For this study six different types of pressure sensitive films; Ultra Low, Super Low, Low, Medium, High, and Super High were obtained from Sensor Products Inc. These films were backed with two different types of materials and placed under spherical shaped weights of 3.6 kg and 6.8 kg (81bs and 15lbs) and approximately 200 mm (7.90 in) in diameter. The setup was then placed in corrugated boxes. The test packages were then allowed to fall freely from different heights. Observations were then made on the film for distribution and magnitude of the force experienced.

The objective ofthis research was to examine free fall drop test results using six different types of pressure films with two cushion materials, corrugated plastic and foamed polystyrene sheets. Throughout this study, the dispersion of force and pressure strengths through the different free fall drop heights was evaluated using these materials. The best film and cushion material to predict drop height was selected using visual inspection of the imprinted surface based on the magnitude of the color and intensity on the film. A correlation was then developed based on the area and diameter of the imprinted surface.

2.0 Experimental Design and Materials

2.1 Pressure Indicating Sensor Films

Sensor Product Incorporated's tactile pressure indicating sensor film (Pressurex) is marketed as a unique, affordable and easy to use tool for revealing the distribution and magnitude of pressure between any contacting, mating or impacting surfaces [1]. The materials were initially developed for the National Aeronautical and Space Administration (NASA) for aerospace applications. Pressurex is a mylar film containing a layer of microcapsules that rupture producing an instantaneous and permanent high resolution "topographical" image of pressure variation across a contact area upon the application of force [1].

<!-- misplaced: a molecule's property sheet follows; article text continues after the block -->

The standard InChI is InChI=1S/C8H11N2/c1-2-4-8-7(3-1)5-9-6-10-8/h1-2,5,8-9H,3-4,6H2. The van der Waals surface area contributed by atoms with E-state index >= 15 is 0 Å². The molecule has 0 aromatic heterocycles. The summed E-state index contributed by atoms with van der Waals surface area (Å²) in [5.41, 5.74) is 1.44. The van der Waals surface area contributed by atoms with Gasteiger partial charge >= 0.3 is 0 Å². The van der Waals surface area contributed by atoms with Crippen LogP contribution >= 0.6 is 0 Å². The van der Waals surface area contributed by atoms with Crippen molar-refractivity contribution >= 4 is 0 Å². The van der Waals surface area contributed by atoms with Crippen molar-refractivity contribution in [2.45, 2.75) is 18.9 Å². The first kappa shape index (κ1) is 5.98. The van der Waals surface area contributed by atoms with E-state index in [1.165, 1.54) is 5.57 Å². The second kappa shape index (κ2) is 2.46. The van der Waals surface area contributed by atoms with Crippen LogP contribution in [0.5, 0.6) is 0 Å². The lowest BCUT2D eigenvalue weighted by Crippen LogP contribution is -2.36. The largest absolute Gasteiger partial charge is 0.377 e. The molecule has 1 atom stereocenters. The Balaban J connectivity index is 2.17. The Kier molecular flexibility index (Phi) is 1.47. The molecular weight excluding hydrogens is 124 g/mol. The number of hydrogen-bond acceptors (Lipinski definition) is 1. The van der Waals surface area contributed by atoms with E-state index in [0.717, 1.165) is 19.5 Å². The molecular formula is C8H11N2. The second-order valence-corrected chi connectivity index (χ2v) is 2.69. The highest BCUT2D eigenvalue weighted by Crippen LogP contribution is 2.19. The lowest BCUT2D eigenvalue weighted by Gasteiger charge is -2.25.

Pressurex is extremely thin (0.10, 0.20 and 0.51 mm or 4, 8 and 20 mils) and provides a suitable alternative for strain gauges and load cells. It can function between 5C to 35C (41F to 95F) and 20% to 90% relative humidity ranges. With a shelf life of 2 years, Pressurex provides 1O% visual accuracy and 2% accuracy utilizing optional optical measurement systems [1]. Application areas for this product include aerospace, automotive, electronics, medical, packaging, plastics and printing/papermaking. Figure 1 shows the structure and functionality of this material.


Figure 1. Cross section of Pressurex film and color intensity scale.


Table 1. Sensitivities of Various Pressurex Films.

This product is available for a wide range of pressures (1.97-3,037.26 kg/cm2 or 28-43,200 psi) as shown in Table 1.

2.2 Cushioned Backing Material

The two types of cushioned backing materials used in the study were single wall, profile extruded polypropylene corrugated sheets weighing approximately 1.07 kg/m2 (220 lbs/1,OOO ft2) and extruded expanded polystyrene foam panels measuring 7 mm (0.28 in) in thickness.

2.3 Corrugated Boxes

Regular slotted containers (RSC) made with single-wall C-flute corrugated board were used in this study. The dimension of the box was 219 x 219 x 241 mm (8.63 x 8.63 x 9.5 in).

2.4 Weighted Spheres

For the test product, two different weighted spheres (3.6 and 6.8 kg) measuring 200 mm (7.9 in) in diameter were used. The spherical weights were selected because of their complex shape (sphere versus cube) and because it produced a shape dependent imprint as a function of impact energy (drop height).